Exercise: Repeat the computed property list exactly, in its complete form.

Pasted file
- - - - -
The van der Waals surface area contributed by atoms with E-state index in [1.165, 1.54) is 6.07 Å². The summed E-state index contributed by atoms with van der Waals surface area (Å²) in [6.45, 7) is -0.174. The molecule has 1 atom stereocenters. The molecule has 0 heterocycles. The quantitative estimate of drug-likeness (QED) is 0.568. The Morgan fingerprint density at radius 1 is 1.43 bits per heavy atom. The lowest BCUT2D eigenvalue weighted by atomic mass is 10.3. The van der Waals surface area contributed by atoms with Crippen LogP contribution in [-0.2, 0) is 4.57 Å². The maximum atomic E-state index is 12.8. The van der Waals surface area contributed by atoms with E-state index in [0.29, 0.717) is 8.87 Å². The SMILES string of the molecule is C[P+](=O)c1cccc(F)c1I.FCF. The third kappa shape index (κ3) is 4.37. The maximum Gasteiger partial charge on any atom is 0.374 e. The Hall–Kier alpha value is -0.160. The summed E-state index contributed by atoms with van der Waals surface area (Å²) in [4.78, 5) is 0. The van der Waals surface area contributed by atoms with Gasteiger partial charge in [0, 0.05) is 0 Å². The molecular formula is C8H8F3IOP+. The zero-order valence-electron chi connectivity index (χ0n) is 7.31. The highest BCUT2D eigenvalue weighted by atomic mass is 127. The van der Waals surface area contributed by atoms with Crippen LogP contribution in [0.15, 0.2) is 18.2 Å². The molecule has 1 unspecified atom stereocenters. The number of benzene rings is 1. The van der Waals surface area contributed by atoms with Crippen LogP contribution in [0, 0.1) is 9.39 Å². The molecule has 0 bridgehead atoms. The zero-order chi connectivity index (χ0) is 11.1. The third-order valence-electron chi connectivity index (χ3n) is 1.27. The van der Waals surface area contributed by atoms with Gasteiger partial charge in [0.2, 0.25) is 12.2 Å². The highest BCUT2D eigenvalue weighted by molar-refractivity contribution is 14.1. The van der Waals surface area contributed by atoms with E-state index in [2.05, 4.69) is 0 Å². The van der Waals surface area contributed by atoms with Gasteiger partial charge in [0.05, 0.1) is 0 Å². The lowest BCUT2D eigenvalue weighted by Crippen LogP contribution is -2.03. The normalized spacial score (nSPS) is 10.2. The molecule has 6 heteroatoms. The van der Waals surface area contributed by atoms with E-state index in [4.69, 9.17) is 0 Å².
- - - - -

The van der Waals surface area contributed by atoms with E-state index in [1.165, 1.54) is 6.07 Å². The summed E-state index contributed by atoms with van der Waals surface area (Å²) in [6.45, 7) is -0.174. The molecule has 1 atom stereocenters. The molecule has 0 heterocycles. The quantitative estimate of drug-likeness (QED) is 0.568. The Morgan fingerprint density at radius 1 is 1.43 bits per heavy atom. The lowest BCUT2D eigenvalue weighted by atomic mass is 10.3. The van der Waals surface area contributed by atoms with Crippen LogP contribution in [-0.2, 0) is 4.57 Å². The maximum atomic E-state index is 12.8. The van der Waals surface area contributed by atoms with E-state index in [0.29, 0.717) is 8.87 Å². The SMILES string of the molecule is C[P+](=O)c1cccc(F)c1I.FCF. The third kappa shape index (κ3) is 4.37. The maximum Gasteiger partial charge on any atom is 0.374 e. The Hall–Kier alpha value is -0.160. The summed E-state index contributed by atoms with van der Waals surface area (Å²) in [4.78, 5) is 0. The van der Waals surface area contributed by atoms with Gasteiger partial charge in [0, 0.05) is 0 Å². The molecular formula is C8H8F3IOP+. The zero-order valence-electron chi connectivity index (χ0n) is 7.31. The highest BCUT2D eigenvalue weighted by atomic mass is 127. The van der Waals surface area contributed by atoms with Crippen LogP contribution in [0.15, 0.2) is 18.2 Å². The molecule has 1 unspecified atom stereocenters. The number of benzene rings is 1. The van der Waals surface area contributed by atoms with Crippen LogP contribution in [0, 0.1) is 9.39 Å². The molecule has 0 bridgehead atoms. The zero-order chi connectivity index (χ0) is 11.1. The third-order valence-electron chi connectivity index (χ3n) is 1.27. The van der Waals surface area contributed by atoms with Gasteiger partial charge in [0.2, 0.25) is 12.2 Å². The highest BCUT2D eigenvalue weighted by molar-refractivity contribution is 14.1. The van der Waals surface area contributed by atoms with E-state index in [2.05, 4.69) is 0 Å². The van der Waals surface area contributed by atoms with Gasteiger partial charge in [0.05, 0.1) is 0 Å². The lowest BCUT2D eigenvalue weighted by Crippen LogP contribution is -2.03. The normalized spacial score (nSPS) is 10.2. The molecule has 6 heteroatoms. The van der Waals surface area contributed by atoms with E-state index in [4.69, 9.17) is 0 Å².